Perhaps the most controversial change that Cameron made was in regards to First Officer William McMaster Murdoch. Considered a hero in his native Scotland, Murdoch aided passengers and helped launch 10 lifeboats before going down with the ship. Murdoch’s surviving relatives and historians alike got upset when “Titanic” showed Murdoch accepting a bribe from Billy Zane’s Cal, shooting two passengers trying to storm the last lifeboats and ultimately committing suicide out of guilt by shooting himself in the head. Cameron apologized on the film’s DVD and insisted that he intended to portray Murdoch as honorable. The vice president of 20th Century Fox also flew to Murdoch’s hometown to personally apologize to its citizens as well as Murdoch’s nephew and donated money to a memorial prize in the sailor’s honor.
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While “Titanic” took some extreme artistic license, there were shots fired on deck amid the boat’s evacuation. During the U.S. inquiry into the disaster, steward George Crowe testified, “There were various men passengers ... who attempted to rush the boats. The officers threatened to shoot any man who put his foot into the boat. He fired the revolver, but either downward or upward, not shooting at any of the passengers at all and not injuring anybody. He fired perfectly clear, upward or downward." Fifth Officer Harold Lowe claimed he was the one who fired along the ship’s side. As for an officer shooting himself, multiple witnesses say they saw an officer commit suicide although historians agree it’s unclear who it was.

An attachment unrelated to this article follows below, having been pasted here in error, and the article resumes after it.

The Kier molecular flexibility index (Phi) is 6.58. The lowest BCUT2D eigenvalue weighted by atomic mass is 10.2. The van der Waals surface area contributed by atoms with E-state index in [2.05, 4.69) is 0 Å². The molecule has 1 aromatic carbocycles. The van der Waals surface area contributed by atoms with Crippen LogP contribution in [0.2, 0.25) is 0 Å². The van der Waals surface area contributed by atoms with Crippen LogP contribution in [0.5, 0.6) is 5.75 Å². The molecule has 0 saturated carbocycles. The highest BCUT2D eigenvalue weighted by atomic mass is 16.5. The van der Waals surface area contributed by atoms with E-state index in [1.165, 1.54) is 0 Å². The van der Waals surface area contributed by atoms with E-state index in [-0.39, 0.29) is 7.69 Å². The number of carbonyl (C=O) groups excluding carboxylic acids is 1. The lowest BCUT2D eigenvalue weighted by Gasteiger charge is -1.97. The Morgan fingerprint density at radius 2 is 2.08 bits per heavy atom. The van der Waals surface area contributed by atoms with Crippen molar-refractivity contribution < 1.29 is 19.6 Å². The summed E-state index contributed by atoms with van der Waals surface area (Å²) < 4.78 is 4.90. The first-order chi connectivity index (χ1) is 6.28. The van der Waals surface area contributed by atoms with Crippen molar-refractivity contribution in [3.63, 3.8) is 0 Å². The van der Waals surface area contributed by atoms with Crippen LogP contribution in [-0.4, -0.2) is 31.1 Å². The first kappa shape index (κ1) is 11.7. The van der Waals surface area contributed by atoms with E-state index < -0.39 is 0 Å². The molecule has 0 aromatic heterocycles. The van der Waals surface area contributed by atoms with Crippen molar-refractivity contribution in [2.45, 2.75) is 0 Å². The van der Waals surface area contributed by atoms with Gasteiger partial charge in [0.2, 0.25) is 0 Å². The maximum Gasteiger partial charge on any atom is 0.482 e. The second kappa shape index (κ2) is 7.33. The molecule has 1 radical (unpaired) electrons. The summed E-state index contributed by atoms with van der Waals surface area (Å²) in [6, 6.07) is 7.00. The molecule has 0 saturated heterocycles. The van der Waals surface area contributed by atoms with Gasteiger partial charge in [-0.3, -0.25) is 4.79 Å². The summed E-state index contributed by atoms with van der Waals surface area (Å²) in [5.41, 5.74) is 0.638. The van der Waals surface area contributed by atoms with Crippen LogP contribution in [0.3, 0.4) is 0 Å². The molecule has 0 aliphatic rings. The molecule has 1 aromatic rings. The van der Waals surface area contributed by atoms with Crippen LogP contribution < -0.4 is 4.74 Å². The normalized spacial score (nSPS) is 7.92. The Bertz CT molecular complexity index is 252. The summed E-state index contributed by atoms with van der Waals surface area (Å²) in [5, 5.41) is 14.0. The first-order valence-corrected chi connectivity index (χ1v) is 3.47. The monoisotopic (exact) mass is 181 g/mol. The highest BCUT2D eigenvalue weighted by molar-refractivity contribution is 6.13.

There are a couple of things “Titanic” gets wrong about the final moments of the string quartet. While the ship’s musicians did continue to play until the boat’s final moments, it isn’t actually confirmed what their final song was. While it’s become common myth that they played “Nearer My God To Thee,” which is featured on the band leader’s tombstone, another reliable yet contradictory account recalls them playing “Autumn,” which experts also speculate could be the popular waltz “Songe d'Automne.” Both British and American survivors say they heard “Nearer My God To Thee” despite the song having the same words but completely different melodies on either side of the Atlantic. In the movie, the string quartet oddly plays the American version.